Team Audit | DT Cards | PECOTA Cards | Depth Chart

Optioned RHP Michael Bowden to Pawtucket (Triple-A); purchased the contract of RHP Enrique Gonzalez from Pawtucket. [8/22]
Acquired LHP Billy Wagner from the Mets for two PTBNL. [8/25]
Activated RHP Tim Wakefield from the 15-day DL; designated RHP Enrique Gonzalez for assignment. [8/26]

First off, as a mere matter of adding talent, consider it added. As much as the Sox pen might seem full stocked, it leans a bit to the right with Hideki Okajima as the unit’s sole lefty. That doesn’t mean Wagner’s necessarily going to be employed in a situational role; guys like Manny Delcarmen and Takashi Saito have been exceptionally effective against lefties. Instead, I think it’s an addition more simply suggested by the divisions in performance between Boston’s best relievers and their other guys; by FRA alone, you can see that the real stars of the pen have been Jonathan Papelbon, Ramon Ramirez, and Okajima, all giving up less than three runs per nine, while Daniel Bard, Saito, and Delcarmen are all in the high threes. That’s still good, but what’s wrong with gunning to get even better?

Moreover, they already seem to be working around any concerns with Saito’s durability by avoiding pitching him on consecutive nights (he’s done so just four times all season). So, while Wagner’s durability might be in question, it’s fair to suggest that the Red Sox have made up quality by acquiring in quantity, and then making sure to spread the work around carefully. Projecting towards what that might mean in a post-season series (let alone trying to neutralize the Yankees in their lefty love nest), that seems to suggest that the Sox might never be short-handed in terms of being able to turn to a quality reliever. Since you only carry four starters in the postseason, the guy who gets squeezed out of the picture by Wagner shouldn’t be any one of the other six relievers, it stands to be Brad Penny or the like.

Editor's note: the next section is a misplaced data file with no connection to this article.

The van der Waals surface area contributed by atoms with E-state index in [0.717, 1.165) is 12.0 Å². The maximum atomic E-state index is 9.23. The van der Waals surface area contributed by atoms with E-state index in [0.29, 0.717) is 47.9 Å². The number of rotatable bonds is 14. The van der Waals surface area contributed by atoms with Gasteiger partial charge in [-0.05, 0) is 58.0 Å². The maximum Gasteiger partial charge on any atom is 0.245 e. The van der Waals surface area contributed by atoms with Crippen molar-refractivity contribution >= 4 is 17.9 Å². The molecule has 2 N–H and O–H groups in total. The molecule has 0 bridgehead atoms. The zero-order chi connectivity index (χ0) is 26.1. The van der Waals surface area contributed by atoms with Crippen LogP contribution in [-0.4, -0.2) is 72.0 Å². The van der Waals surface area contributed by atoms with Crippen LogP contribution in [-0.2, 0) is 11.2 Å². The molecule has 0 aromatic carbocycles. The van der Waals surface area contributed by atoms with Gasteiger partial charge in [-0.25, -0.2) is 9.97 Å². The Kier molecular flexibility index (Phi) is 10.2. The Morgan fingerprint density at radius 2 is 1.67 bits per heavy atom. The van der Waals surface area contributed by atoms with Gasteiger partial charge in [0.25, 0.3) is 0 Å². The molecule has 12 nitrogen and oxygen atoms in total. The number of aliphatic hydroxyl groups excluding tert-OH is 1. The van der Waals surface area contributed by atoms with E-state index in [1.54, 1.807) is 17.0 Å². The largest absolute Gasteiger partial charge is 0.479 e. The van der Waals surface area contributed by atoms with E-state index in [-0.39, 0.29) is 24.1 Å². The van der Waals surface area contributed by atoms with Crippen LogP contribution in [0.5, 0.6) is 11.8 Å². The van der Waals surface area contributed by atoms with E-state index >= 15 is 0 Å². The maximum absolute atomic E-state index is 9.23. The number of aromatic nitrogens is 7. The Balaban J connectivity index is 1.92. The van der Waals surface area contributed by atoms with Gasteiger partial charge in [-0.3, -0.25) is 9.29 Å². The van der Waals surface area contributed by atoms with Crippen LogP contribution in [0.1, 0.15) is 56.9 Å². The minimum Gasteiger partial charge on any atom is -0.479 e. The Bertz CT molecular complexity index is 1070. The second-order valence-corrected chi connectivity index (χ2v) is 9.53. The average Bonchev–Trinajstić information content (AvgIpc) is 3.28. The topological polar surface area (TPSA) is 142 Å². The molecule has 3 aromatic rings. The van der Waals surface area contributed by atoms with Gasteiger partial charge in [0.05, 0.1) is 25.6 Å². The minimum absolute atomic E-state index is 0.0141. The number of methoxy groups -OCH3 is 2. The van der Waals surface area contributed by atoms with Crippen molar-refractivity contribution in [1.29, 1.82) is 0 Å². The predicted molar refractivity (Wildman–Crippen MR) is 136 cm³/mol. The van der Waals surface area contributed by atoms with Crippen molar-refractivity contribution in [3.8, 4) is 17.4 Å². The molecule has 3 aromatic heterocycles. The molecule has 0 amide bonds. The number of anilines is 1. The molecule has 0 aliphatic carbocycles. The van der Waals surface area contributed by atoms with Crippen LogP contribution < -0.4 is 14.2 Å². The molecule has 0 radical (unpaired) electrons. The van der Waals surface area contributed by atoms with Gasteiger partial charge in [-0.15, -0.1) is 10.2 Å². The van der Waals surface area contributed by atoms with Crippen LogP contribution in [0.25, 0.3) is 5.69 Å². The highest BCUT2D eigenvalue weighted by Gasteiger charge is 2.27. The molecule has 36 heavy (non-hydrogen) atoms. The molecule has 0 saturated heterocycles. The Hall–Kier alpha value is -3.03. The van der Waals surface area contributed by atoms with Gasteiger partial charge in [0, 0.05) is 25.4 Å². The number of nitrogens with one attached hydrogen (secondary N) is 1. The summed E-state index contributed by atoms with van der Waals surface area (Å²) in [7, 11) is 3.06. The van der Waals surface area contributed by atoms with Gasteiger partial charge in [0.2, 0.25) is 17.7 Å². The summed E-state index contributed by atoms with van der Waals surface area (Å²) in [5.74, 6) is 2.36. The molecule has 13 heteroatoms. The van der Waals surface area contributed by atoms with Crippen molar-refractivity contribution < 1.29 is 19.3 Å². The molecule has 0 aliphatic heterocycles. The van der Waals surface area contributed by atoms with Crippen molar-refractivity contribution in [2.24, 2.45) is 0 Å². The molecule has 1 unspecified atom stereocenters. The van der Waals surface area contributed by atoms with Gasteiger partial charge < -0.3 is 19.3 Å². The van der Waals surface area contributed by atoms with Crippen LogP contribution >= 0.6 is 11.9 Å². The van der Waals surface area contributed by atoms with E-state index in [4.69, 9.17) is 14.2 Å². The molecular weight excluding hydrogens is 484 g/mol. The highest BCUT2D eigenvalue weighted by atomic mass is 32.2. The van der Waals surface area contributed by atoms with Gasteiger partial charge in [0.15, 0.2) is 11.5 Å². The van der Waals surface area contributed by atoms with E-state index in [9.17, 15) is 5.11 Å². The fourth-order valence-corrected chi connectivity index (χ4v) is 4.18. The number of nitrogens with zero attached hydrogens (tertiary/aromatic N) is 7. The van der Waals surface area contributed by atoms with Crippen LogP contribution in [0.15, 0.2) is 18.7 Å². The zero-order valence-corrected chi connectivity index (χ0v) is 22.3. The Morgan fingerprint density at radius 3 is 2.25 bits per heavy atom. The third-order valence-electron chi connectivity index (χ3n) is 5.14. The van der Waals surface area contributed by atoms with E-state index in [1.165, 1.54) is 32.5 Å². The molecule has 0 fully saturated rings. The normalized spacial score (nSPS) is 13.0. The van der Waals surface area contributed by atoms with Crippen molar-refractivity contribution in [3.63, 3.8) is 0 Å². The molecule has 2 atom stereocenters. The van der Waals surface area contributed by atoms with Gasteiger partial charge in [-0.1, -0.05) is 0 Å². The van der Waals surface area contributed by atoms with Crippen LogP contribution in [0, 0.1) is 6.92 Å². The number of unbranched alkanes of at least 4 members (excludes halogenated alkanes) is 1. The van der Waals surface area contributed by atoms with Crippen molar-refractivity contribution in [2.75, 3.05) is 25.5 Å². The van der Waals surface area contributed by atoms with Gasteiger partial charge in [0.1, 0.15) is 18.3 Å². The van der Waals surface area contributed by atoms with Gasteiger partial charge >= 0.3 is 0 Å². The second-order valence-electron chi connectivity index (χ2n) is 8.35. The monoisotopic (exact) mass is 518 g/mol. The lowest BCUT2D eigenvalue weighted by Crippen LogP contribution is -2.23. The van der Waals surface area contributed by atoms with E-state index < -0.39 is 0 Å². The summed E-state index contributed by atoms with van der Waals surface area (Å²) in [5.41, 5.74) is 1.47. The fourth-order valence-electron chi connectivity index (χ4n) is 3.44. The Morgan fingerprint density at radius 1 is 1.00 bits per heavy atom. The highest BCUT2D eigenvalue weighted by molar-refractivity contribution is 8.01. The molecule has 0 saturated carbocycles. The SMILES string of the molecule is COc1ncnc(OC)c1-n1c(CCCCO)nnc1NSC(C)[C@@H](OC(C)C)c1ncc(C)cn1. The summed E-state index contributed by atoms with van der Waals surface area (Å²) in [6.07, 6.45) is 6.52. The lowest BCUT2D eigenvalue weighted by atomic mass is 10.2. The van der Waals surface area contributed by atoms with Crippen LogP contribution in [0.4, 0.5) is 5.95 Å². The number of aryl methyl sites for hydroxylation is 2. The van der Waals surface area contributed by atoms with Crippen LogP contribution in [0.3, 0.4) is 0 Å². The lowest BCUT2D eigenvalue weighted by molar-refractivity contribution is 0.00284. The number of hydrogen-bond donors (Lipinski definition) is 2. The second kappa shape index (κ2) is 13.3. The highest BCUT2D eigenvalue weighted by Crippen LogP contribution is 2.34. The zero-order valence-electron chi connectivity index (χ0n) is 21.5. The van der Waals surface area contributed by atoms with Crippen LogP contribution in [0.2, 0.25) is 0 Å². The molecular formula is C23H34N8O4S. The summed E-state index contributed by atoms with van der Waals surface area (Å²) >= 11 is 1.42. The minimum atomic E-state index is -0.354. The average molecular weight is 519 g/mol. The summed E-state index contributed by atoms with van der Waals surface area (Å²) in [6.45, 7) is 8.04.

So, as a provision of this deal, Wagner’s off the hook for his option getting picked up, but is still at risk for the Sox to offer him arbitration? That sounds like a general win for the Red Sox, since they can still cut Wagner’s pay from this year’s $10.5 million by 20 percent (not too mean-spirited given his missing most of the year), stand to potentially gain draft picks should he reject the offer, and if he accepts, then they have the freedom to consider shopping the potentially even more expensive Jonathan Papelbon before he gets a big raise via arbitration. Since the team might also stand to lose Hideki Okajima to free agency this winter (his deal allows him to become a free agent if he doesn’t receive a contract by November 20), but they do control Daniel Bard, Manny Delcarmen, and Ramon Ramirez, and they have an option on Takashi Saito, the Sox may just have simplified their winter shopping.